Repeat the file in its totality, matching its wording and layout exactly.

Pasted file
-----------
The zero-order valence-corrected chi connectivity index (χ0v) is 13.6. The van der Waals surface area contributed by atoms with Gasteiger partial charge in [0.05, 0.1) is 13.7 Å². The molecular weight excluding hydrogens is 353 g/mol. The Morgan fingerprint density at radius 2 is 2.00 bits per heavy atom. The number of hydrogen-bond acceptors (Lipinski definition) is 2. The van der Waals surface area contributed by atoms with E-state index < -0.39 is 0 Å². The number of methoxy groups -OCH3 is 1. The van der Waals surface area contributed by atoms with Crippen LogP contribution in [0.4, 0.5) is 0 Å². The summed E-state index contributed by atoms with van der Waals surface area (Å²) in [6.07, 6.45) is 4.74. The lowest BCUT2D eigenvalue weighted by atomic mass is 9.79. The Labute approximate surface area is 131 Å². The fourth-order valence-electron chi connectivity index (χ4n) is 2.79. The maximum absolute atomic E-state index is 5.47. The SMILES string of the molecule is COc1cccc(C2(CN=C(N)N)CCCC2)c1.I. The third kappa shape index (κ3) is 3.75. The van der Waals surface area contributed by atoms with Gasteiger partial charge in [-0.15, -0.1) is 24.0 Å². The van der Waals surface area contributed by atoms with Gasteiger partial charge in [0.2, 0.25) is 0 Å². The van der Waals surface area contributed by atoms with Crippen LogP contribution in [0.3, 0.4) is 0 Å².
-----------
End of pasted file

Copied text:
The zero-order valence-corrected chi connectivity index (χ0v) is 13.6. The van der Waals surface area contributed by atoms with Gasteiger partial charge in [0.05, 0.1) is 13.7 Å². The molecular weight excluding hydrogens is 353 g/mol. The Morgan fingerprint density at radius 2 is 2.00 bits per heavy atom. The number of hydrogen-bond acceptors (Lipinski definition) is 2. The van der Waals surface area contributed by atoms with E-state index < -0.39 is 0 Å². The number of methoxy groups -OCH3 is 1. The van der Waals surface area contributed by atoms with Crippen LogP contribution in [0.4, 0.5) is 0 Å². The summed E-state index contributed by atoms with van der Waals surface area (Å²) in [6.07, 6.45) is 4.74. The lowest BCUT2D eigenvalue weighted by atomic mass is 9.79. The Labute approximate surface area is 131 Å². The fourth-order valence-electron chi connectivity index (χ4n) is 2.79. The maximum absolute atomic E-state index is 5.47. The SMILES string of the molecule is COc1cccc(C2(CN=C(N)N)CCCC2)c1.I. The third kappa shape index (κ3) is 3.75. The van der Waals surface area contributed by atoms with Gasteiger partial charge in [-0.15, -0.1) is 24.0 Å². The van der Waals surface area contributed by atoms with Gasteiger partial charge in [0.2, 0.25) is 0 Å². The van der Waals surface area contributed by atoms with Crippen LogP contribution in [0.3, 0.4) is 0 Å².